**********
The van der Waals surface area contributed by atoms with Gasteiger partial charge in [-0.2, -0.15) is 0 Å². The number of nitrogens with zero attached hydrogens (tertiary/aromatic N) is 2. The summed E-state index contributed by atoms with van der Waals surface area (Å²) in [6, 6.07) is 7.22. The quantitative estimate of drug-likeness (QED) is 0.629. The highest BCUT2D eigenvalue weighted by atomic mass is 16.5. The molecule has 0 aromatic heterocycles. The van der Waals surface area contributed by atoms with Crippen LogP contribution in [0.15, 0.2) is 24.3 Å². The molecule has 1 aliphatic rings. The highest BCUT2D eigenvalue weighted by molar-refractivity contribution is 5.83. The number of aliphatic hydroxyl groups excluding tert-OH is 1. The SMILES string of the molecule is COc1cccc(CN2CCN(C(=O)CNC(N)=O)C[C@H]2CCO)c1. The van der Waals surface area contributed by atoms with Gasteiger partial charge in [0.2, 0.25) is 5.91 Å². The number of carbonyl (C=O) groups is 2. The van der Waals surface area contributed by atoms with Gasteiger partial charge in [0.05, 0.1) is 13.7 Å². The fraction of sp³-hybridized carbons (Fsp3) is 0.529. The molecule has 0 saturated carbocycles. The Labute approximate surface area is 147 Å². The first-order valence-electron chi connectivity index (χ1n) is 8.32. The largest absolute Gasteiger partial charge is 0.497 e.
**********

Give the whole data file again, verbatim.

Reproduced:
The van der Waals surface area contributed by atoms with Gasteiger partial charge in [-0.2, -0.15) is 0 Å². The number of nitrogens with zero attached hydrogens (tertiary/aromatic N) is 2. The summed E-state index contributed by atoms with van der Waals surface area (Å²) in [6, 6.07) is 7.22. The quantitative estimate of drug-likeness (QED) is 0.629. The highest BCUT2D eigenvalue weighted by atomic mass is 16.5. The molecule has 0 aromatic heterocycles. The van der Waals surface area contributed by atoms with Crippen LogP contribution in [0.15, 0.2) is 24.3 Å². The molecule has 1 aliphatic rings. The highest BCUT2D eigenvalue weighted by molar-refractivity contribution is 5.83. The number of aliphatic hydroxyl groups excluding tert-OH is 1. The SMILES string of the molecule is COc1cccc(CN2CCN(C(=O)CNC(N)=O)C[C@H]2CCO)c1. The van der Waals surface area contributed by atoms with Gasteiger partial charge in [0.2, 0.25) is 5.91 Å². The number of carbonyl (C=O) groups is 2. The van der Waals surface area contributed by atoms with Gasteiger partial charge in [0.05, 0.1) is 13.7 Å². The fraction of sp³-hybridized carbons (Fsp3) is 0.529. The molecule has 0 saturated carbocycles. The Labute approximate surface area is 147 Å². The first-order valence-electron chi connectivity index (χ1n) is 8.32. The largest absolute Gasteiger partial charge is 0.497 e.